The City of Toronto has an ambitious policy that requires all new buildings constructed after 2028 meet a net-zero greenhouse gas emissions goal. But critics say recent bylaw changes to the program’s deadlines and increases in developer fees could undermine its near-term climate goals.
“Now more than ever, policy-makers need to double down on sustainable building policies, not introduce uncertainty or remove incentives,” said Stephen Job, an urban planner with Tenblock, a high-density developer with multiple projects pursuing Toronto Green Standards (TGS) certification.
There are thousands of apartments in Tenblock’s pipeline that could be affected by the recent changes.
“It would serve the public interest for our municipal policy-makers to say: If you develop a building that is more sustainable than is required, at significant additional cost and effort, we will help you get there because this is an important shared goal for our society.”
Toronto incentivizes some energy-efficient buildings by offering rebates on the municipal development fees it charges. But while development charges have risen 300 per cent since 2015, for some housing types, the green rebate rate has barely budged.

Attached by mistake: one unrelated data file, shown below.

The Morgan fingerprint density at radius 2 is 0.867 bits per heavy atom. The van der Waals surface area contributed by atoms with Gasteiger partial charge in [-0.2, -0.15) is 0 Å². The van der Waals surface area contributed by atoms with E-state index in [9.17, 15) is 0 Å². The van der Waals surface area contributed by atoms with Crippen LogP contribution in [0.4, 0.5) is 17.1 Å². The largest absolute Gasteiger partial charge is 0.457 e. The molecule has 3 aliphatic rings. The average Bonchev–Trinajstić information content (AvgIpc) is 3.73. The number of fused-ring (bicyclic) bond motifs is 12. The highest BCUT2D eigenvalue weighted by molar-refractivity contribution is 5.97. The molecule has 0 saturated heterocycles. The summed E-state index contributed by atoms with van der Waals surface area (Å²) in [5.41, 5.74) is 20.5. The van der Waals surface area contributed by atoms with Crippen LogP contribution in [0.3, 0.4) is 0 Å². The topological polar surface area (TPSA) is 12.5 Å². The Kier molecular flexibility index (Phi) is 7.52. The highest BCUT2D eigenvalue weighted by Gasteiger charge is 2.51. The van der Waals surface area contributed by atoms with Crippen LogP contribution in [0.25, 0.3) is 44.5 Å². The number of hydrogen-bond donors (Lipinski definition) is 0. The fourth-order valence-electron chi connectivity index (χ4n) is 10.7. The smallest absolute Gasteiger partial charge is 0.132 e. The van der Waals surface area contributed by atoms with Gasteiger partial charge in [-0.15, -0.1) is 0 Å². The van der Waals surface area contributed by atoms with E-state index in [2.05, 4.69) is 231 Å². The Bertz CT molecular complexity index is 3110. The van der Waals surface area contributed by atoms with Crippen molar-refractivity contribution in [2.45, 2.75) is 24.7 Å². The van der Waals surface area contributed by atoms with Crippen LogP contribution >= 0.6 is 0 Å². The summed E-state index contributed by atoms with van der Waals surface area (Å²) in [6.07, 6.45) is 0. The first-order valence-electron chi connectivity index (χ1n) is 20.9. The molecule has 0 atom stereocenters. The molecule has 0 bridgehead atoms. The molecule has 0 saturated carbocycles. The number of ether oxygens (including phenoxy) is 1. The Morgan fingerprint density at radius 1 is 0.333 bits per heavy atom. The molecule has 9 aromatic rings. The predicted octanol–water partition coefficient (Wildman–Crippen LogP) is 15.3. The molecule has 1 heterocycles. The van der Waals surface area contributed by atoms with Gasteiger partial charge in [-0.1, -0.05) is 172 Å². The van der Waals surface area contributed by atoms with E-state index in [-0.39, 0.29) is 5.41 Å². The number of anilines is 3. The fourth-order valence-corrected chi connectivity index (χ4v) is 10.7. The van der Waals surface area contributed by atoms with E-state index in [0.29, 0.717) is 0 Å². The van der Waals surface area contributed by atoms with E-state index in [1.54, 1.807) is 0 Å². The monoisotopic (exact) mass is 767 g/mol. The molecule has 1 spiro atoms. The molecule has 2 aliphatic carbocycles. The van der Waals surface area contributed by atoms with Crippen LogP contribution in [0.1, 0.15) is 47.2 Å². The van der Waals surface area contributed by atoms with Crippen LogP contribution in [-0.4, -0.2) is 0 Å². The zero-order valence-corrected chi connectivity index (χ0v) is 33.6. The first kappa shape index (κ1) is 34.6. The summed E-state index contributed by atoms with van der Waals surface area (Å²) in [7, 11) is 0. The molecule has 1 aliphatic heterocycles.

“The rates have not kept pace with where the market’s at,” said Paul De Berardis, director of building science and innovation with the Residential Construction Council of Ontario. “And the way the rebates are going, there’s going to be less and less incentive to pursue [higher standards].”
The TGS policy was first introduced in 2006 as a voluntary program, but it has evolved into a somewhat complicated chart of versions and tiers where, over time, the lowest tiers disappear and more stringent tiers form the new minimum standard to progressively raise the city’s energy efficiency goals. In 2010, the program began setting a floor for emissions reductions as part of the planning approval process and offered financial incentives in the form of development fee rebates for projects that performed better than certain minimums.
Toronto’s largest source of greenhouse gas emissions is buildings, primarily from the natural gas used to heat them, accounting for 57 per cent of emissions in 2019 (far more than the 36 per cent from vehicles.)
The City’s recent changes to the program aren’t just about money thought, they are also about time.
When the City updated its development fees bylaw in August it included a new sunset clause for the energy efficiency rebates that appears to cut off incentives for any project not approved within one year of the latest TGS update (the most recent of which was approved in May, 2022). That’s problematic when the best-case timeline for the typical multi-family rental or condominium project is upwards of two years to make its way through planning and council approvals.
There are thousands of apartments and other housing units in the development pipeline that suddenly have less than a year to get planning approvals or lose access to the TGS rebate program.